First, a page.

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Leslie Bridgers

After a decade reporting on the news of Portland's suburbs, Leslie is excited to let loose on MaineToday, where the scoops are more ice cream, less scandal -- much like her life. After hours, you can find her reluctantly covering right field for the company softball team, bowling a straight ball at Bayside or wandering down from Munjoy Hill in search of food and drink.

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Posted: October 16, 2017

Usher in soup season at Mi Sen

Written by: Leslie Bridgers
Mi Sen is on Congress Street in downtown Portland. Photos by Leslie Bridgers

Mi Sen is on Congress Street in downtown Portland.
Photos by Leslie Bridgers

Mainers know it does no good to dread the impending winter and all the annoyances that come with it, from cold noses to high heating bills, and instead focus on what the season has to offer — skiing, sweaters or, in my case, soup.

I could eat soup any time of year, but it serves a greater purpose when the weather starts to turn — initially, as the antidote to any snow-related anxiety then as a soother of shivering bones.

Right in the thick of commerce on Congress Street, Mi Sen is serving up steaming bowls of this delicious cure-all, in various combinations of Thai-style broths and noodles.

The tiny eatery — made to look bigger with mirrors covering a wall on one end and, on the other, framed like windows by shutters and sills — has a clean design with muted colors and music to match, reminiscent of what you might hear getting a massage.

A wall of mirrors makes Mi Sen look bigger than it is.

A wall of mirrors makes Mi Sen look bigger than it is.

Although it bills itself as a noodle bar, offering pad thai and drunken noodle entrees, it’s the noodle soups that occupy the menu’s prime real estate.

I’d been to Mi Sen once before, not long after it opened, in search of a different version of the huge bowls of Asian soups, like pho and ramen, I’d come to love and was disappointed when my order came out in a tiny bowl. I ate the soup and left unsatisfied, only to learn later that the purpose of the small serving was to order several bowls or other small plates.

Apparently, Mi Sen has dropped this concept and now serves its soups in 12-ounce bowls, which is really a perfect portion — big enough for a meal, but not so big that it gets cold halfway through.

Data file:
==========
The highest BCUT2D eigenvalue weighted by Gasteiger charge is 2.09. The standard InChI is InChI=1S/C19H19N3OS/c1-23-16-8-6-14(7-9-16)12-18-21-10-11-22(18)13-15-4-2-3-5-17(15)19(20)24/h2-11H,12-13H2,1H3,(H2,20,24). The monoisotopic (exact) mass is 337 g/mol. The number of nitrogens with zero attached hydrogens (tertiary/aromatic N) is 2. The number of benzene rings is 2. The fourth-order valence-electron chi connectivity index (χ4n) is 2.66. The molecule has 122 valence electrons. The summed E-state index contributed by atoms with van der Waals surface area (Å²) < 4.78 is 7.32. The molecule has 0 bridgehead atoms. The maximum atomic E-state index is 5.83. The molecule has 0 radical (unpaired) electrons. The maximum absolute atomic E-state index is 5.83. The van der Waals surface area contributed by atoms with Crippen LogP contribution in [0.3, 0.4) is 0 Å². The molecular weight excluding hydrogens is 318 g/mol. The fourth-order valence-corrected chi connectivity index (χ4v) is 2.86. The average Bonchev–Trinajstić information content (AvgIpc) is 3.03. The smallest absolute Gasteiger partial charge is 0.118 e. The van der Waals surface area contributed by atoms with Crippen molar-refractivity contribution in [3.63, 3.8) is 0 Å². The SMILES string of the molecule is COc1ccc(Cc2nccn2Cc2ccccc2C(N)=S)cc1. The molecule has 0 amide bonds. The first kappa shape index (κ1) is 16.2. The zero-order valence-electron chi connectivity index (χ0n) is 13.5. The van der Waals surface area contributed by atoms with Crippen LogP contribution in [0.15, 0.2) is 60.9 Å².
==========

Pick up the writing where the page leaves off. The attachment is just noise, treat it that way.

For $1, substitute in sen pak, noodles made in house with Chinese broccoli.

For $1, substitute in sen pak, noodles made in house with Chinese broccoli.

Craving something fresh to go with the soothing soup, I ordered the crunchy noodle salad ($6.45), a spring mix with halved cherry tomatoes and spiralized carrots, coated in a house ginger dressing and topped with a nest of crunchy noodles, which I broke up and incorporated into the salad. Bright and nicely dressed, it was the perfect start to the meal.

Tender hunks of pork are the star of the num daeng soup.

Tender hunks of pork are the star of the num daeng soup.

For soup, I ordered the num daeng ($9.20), described as slow-cooked marinated meat in chicken and pork broth with brown palm sugar, bean sprouts and green beans, garnished with scallions, cilantro and a crispy wonton sheet. The sugar should have tipped me off; the broth had a deep flavor, but was sweeter than I like. I was hopeful when my attentive server offered hot sauces – sriracha and a chili garlic paste that she recommended using – thinking it would balance the sweetness. While it did add some spice that I appreciated, it didn’t succeed in masking the sugar.

Normally, the dish is served with egg noodles, though you can substitute the noodles in any soup for free with another of the six options – including cellophane, vermicelli and udon – which are displayed dry in shadow boxes hanging on the wall. I opted, for $1 more, to try the sen pak, a noodle made in house with Chinese broccoli that gives it an appealing green color. I couldn’t detect the broccoli flavor, nor that of the broth, in the noodles and found that the bean sprouts did a better job of soaking up the broth, while also providing a nice crunch.

The meat – big hunks of melt-in-your-mouth pork (beef or, for $1 more, wonton or duck are the other options) – was definitely the star of the soup and convinced me that this place knows what’s doing, I just didn’t order to my taste.

Fortunately, there are plenty of other soup options, including num sai (a clear chicken broth), tom yum (hot and sour soup with coconut milk) and green and red curry, along with noodle and rice dishes and a ton of tasty-sounding appetizers, from shrimp rolls to squash fries. A weekday lunch special offers a choice of appetizer and entree for $12.

Good thing soup season is just getting started.

Mi Sen Noodle Bar

WHERE: 630 Congress St., Portland, (207) 747-4838. misennoodlebar.com
HOURS: 11 a.m. to 9:30 p.m. Monday through Thursday, 11 a.m. to 10 p.m. Friday, noon to 10 p.m. Saturday
WAIT: About 10 minutes
PARKING: On street
WHEELCHAIR ACCESS: Yes

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